The Punisher

Among the recent spate of comic-book movies, from Spider-Man to the X-Men, The Punisher is unique. In 1974, Marvel Comics came up with the character of Frank Castle, a loner bent on vengeance. No one cared that Frank had no secret identity or supernatural gifts. The 1970s were a rich period for movie vigilantes — Charles Bronson in Death Wish, Clint Eastwood in Dirty Harry — so Frank fit in. The question now is: Will Frank — still a hit on the page as written by Garth Ennis and illustrated by Lewis Larosa — find a place at the multiplex?

Let's hope so. The Punisher has a lot going for it. Thomas Jane, so good as Mickey Mantle in HBO's 61* and even better in the upcoming film Stander, finds the fight and the fear in Frank, allowing flashes of humor to surface in this former FBI agent. And John Travolta goes gloriously over the top as Howard Saint, the Florida tycoon who puts a hit out on Frank when a sting operation, headed by Frank, results in the death of Howard's son. It's Howard's wife, Livia (luscious Laura Elena Harring), who orders the hit on Frank's whole family, conveniently vacationing in Puerto Rico. The slaughter, as staged by Jonathan Hensleigh in his directing debut, is R-rated brutal. But it's true to the bleak spirit of the piece and provides the reason that Frank appoints himself the Punisher. What doesn't work is Frank's sentimental bond with three other bruised misfits, played by Rebecca Romijn-Stamos, Ben Foster and John Pinette, and the way the film rotely connects the dots once Frank works out a punishment for Howard — boring away at him from inside his private circle. Until then, The Punisher laudably exposes the dark core of the human heart.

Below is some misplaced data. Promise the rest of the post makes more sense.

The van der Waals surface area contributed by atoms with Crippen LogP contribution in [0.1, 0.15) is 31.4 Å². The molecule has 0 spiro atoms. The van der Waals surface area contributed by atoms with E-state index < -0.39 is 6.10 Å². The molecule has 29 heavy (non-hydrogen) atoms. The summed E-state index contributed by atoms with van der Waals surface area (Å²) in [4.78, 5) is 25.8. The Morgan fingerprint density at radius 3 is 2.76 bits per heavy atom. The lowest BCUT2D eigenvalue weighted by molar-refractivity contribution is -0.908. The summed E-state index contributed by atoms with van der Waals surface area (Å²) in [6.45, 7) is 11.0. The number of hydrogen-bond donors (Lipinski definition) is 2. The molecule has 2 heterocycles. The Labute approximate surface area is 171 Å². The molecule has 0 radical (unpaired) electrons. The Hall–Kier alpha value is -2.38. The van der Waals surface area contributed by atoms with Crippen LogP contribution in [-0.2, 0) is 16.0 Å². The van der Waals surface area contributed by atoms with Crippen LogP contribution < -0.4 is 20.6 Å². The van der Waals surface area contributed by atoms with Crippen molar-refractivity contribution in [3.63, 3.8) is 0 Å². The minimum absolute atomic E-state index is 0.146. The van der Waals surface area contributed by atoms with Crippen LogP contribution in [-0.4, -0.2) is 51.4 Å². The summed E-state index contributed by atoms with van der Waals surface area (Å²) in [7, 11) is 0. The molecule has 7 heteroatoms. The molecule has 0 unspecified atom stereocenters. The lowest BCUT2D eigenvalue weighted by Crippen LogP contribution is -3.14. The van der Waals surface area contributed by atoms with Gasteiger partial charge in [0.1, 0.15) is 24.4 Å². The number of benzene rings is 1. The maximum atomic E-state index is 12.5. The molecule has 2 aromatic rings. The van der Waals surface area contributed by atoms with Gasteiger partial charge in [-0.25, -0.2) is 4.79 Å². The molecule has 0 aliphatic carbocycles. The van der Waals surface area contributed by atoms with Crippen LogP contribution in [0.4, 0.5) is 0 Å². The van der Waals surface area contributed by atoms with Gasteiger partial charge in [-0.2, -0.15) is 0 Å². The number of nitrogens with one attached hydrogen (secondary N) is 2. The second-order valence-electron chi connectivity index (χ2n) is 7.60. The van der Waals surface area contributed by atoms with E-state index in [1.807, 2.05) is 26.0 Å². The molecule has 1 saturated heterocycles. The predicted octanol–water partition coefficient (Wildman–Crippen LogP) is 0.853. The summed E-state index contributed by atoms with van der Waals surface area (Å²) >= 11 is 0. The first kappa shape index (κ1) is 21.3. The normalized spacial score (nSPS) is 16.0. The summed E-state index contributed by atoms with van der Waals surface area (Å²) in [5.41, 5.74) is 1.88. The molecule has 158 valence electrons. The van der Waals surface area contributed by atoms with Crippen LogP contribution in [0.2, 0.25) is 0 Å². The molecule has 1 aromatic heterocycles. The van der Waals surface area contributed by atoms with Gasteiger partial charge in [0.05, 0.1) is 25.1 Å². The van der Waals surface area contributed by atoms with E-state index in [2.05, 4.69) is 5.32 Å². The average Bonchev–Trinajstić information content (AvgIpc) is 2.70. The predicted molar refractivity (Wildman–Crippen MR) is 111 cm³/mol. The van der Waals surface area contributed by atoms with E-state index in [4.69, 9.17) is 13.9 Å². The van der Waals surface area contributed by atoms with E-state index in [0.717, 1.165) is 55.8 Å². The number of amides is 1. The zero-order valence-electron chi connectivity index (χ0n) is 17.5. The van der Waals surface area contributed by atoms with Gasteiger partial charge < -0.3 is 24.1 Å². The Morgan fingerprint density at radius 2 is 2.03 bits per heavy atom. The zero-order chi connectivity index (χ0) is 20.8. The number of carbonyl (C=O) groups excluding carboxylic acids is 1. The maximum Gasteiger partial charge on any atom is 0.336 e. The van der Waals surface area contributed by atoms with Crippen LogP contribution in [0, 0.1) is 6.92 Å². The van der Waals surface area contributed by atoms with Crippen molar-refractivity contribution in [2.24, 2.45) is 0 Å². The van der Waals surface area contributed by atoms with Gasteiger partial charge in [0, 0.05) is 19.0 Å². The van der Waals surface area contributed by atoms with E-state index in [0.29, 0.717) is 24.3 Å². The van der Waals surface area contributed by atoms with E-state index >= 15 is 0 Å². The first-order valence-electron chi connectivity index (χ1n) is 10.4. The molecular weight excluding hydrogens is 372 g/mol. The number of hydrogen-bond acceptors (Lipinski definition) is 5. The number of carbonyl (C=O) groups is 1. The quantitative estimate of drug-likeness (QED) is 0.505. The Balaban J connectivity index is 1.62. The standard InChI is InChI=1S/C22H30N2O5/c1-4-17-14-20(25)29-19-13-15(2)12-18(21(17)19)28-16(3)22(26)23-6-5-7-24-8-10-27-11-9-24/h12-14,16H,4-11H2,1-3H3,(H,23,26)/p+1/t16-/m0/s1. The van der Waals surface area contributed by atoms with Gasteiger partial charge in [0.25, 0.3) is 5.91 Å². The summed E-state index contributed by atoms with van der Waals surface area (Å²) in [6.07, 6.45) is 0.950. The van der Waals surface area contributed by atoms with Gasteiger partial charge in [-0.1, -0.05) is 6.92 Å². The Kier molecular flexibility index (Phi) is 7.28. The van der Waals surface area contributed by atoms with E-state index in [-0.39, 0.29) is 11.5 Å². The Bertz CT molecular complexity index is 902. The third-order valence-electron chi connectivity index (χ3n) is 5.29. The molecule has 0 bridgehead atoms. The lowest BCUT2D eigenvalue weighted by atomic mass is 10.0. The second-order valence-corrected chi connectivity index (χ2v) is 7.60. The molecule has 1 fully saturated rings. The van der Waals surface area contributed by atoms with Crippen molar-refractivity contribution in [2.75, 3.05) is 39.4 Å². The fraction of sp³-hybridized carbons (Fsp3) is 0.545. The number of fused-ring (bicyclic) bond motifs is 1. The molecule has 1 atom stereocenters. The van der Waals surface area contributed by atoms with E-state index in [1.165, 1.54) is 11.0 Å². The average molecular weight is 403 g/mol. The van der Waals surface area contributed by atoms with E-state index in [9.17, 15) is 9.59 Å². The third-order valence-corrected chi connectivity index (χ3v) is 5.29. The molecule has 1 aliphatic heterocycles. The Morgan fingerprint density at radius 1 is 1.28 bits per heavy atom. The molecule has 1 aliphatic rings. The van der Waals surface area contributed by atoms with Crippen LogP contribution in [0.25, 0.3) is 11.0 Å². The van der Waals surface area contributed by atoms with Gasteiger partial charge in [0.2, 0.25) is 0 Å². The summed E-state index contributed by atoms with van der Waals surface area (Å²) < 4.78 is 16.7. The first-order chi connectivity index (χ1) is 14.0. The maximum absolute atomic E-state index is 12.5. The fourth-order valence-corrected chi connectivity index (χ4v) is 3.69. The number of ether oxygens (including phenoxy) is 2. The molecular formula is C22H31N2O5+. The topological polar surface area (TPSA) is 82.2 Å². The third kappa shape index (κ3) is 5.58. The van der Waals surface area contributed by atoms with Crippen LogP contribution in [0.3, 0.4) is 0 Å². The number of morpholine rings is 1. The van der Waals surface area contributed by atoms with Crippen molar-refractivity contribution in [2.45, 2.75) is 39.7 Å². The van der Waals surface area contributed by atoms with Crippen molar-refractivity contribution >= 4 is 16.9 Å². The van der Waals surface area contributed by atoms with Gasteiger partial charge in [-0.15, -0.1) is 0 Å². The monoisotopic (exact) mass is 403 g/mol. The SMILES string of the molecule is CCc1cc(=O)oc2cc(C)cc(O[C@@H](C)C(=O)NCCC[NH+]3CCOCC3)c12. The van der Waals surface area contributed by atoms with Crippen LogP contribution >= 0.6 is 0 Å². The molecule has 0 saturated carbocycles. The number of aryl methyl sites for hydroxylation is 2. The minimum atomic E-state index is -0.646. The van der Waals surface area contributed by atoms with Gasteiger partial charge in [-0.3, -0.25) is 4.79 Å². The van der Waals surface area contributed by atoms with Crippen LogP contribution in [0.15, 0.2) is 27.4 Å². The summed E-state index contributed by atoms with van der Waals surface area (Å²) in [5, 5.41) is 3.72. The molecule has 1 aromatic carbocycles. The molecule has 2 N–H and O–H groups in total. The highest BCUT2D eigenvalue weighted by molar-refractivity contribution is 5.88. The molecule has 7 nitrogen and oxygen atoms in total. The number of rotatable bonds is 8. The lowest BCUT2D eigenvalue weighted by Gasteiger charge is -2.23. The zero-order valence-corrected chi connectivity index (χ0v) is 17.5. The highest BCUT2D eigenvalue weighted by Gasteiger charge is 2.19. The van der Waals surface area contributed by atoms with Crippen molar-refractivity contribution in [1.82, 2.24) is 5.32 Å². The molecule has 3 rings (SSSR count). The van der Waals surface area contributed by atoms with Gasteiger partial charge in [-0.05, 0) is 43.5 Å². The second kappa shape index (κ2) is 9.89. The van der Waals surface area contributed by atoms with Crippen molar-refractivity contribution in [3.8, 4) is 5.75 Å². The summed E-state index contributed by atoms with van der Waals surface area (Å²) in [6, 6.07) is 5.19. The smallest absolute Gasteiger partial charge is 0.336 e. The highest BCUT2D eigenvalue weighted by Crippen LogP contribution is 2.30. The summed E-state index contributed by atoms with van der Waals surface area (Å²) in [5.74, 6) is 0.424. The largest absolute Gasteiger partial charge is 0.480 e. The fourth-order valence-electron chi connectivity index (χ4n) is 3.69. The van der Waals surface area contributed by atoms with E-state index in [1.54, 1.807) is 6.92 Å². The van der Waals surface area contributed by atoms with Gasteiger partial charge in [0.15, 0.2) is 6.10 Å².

From The Archives Issue 444: March 28, 1985
x